An admitted shoe geek waxes philosophical about running, triathlon, and life in general.
Comments welcome!

Friday, December 30, 2011


In a brilliant post by Harry (HHH) on the Minimalist Runner forum titled "Spirit and Soul vs Conventional Wisdom", he wrote (in part):

The next day I had a sore right hip and I've never had a sore hip (not to
mention I could feel the weight difference of the Evo vs. Nike's), so I
switched back to the Nike XC's and the hip pain immediately disappeared so
conventional wisdom would say keep running in your Nike's. Well, I woke up
the next morning and my soul demanded again to be closer to the earth with
a better feeling of the ground, even with all the snow and ice outside, so
I went back to the Evo's and had a very enjoyable run and my hip pain was
all but gone.

So, obviously, I was intrigued by the source of my hip pain and I had a
friend count my stride rate while barefoot vs. Luna's and Evo's vs. Nike
XC's and as expected there was what I consider a material deviation in my
stride rate when comparing the Nike's vs. Luna's and Evo's. In the Luna's
and Evo's my stride rate (per minute at a 8:30 pace) was 184 while it was
176 in Nike's. Then my friend said I ran taller (straight) while in
Luna's/Evo's vs. Nike's where I had more of a forward lean. Lastly, we
measured my stride and it was longer in the Nike's. So much of this is as
expected but it does cause one to ponder.

First, it further validates the impact of different footwear and each
deviation from barefoot has consequences. Now, for me the consequences
don't translate to injury but nevertheless there's differences. Second, I
started to think about potential longer term impacts. If I engage my hips
when I'm closer to a barefoot state then I'm not engaging them as much in
traditional racing shoes like the Nike XC's and that requires a deeper
evaluation than just the injury issue (as people get older you often hear
about hip problems and as such, am I weakening my hips by not engaging them
enough thus leading to possible future problems . . . in other words,
perhaps the focus should be on keeping the body as engaged as possible as
we get older which may result in a stronger overall body . . . this is
about health not racing). Third, and I personally believe this has
something to do with the Blackfoot Indian blood running through my veins as
the feeling was spiritual and powerful, why did my body demand to be closer
to barefoot when I was already running fast and injury free in the Nike's?
It was a powerful desire by my body and such that I couldn't ignore it
which drove me back to the Evo's and Luna's.

I find myself in a very interesting situation. I run without issue in my
Nike's (and it's fun running) but obviously something powerful is missing
if at this point in my running life my body yearns to be closer to the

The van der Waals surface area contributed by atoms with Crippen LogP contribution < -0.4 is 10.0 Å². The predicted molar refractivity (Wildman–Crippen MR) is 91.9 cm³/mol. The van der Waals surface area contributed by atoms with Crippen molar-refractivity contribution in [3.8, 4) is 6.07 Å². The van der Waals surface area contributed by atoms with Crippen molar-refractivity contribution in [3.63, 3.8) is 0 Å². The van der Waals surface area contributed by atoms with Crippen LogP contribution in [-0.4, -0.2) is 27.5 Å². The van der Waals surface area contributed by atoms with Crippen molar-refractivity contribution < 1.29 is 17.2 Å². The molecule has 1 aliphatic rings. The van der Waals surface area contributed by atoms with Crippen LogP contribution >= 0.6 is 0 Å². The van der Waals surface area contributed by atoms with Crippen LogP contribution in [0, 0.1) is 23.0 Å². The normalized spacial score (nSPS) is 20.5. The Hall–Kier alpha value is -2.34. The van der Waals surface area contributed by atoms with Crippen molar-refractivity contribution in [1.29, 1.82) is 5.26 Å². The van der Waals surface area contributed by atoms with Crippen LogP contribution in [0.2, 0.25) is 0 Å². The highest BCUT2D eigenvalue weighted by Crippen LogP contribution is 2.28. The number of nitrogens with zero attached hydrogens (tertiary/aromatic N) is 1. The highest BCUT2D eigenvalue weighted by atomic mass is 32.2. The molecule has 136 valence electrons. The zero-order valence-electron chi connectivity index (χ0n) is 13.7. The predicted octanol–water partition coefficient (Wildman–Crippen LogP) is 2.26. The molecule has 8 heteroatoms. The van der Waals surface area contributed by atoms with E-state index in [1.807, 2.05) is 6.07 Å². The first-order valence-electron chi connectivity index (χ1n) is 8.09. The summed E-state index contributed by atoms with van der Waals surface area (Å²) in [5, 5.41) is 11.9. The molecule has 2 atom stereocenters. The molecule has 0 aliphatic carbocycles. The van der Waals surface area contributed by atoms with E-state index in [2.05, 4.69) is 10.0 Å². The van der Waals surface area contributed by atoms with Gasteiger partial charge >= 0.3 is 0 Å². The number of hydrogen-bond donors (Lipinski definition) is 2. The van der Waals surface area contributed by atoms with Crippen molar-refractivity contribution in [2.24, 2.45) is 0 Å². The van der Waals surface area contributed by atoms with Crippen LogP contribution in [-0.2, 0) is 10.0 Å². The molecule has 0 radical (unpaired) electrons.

ground (this has happened before and each time the feeling comes back more
powerful, then goes away, but eventually comes back even more powerful than

The thread devolved into a discussion of adapting to running barefoot in snow (brr...), which I think moved away from a very important point (which I tried to make in the thread, but the discussion was already digressing).

Have you ever craved some food, but had no idea why? Usually it's because there's something your body needs. Ice cream and cheese? Your body likely wants calcium. A thick steak? Maybe protein.

The thing is, our bodies are smarter, on an intuitive level, than our brains. Conventional wisdom says don't change what's working. But if we get our brains, our conventional wisdom, out of the way, what do our bodies say we need? For Harry, it was a more natural state. Closer to the ground.

And maybe this goes back towards what I wrote a
little while back about listening to that primal voice deep inside us.

Maybe that voice knows a lot more about us than we 'know" about ourselves. Like what we really need.

I know I've felt this tug myself. Moving toward more offroad running. A more natural state.

Even my bicycling has been mainly offroad, though it's more a matter of convenience than design. And even though I'm adding some gearing to my previously single-speed mountain bike (old parts cobbled together plus an OLD tech shifter).

So there's maybe something deeper that drives all of this. What got us to running in the first place? What has guided you on the journey to where you are now?

Harry's response to my point about cravings was this:

Very good point. As I think about this, perhaps one is not ready for
a certain journey until they are physically and mentally ready for
it. It may be that it took me all these years to figure out how to
run injury free and shoes played a key role in achieving that goal but
now it's moved into the spiritual world.

What does your spirit crave?

Wednesday, December 28, 2011

Injured... again, and at another great time.

I've had a week off from running. Actually, a week off from any workouts at all. This wasn't planned. In fact, I had planned on sprinting past the 1000 mile mark and putting in some nice trail runs this week. I have a shore-leave pass from work for the week, and don't have to return until Tuesday. Instead, I'm doing not much, it hurts to walk, especially down stairs, and I'm 2.5 miles short of 1000...

Here's what happened: I was stupid.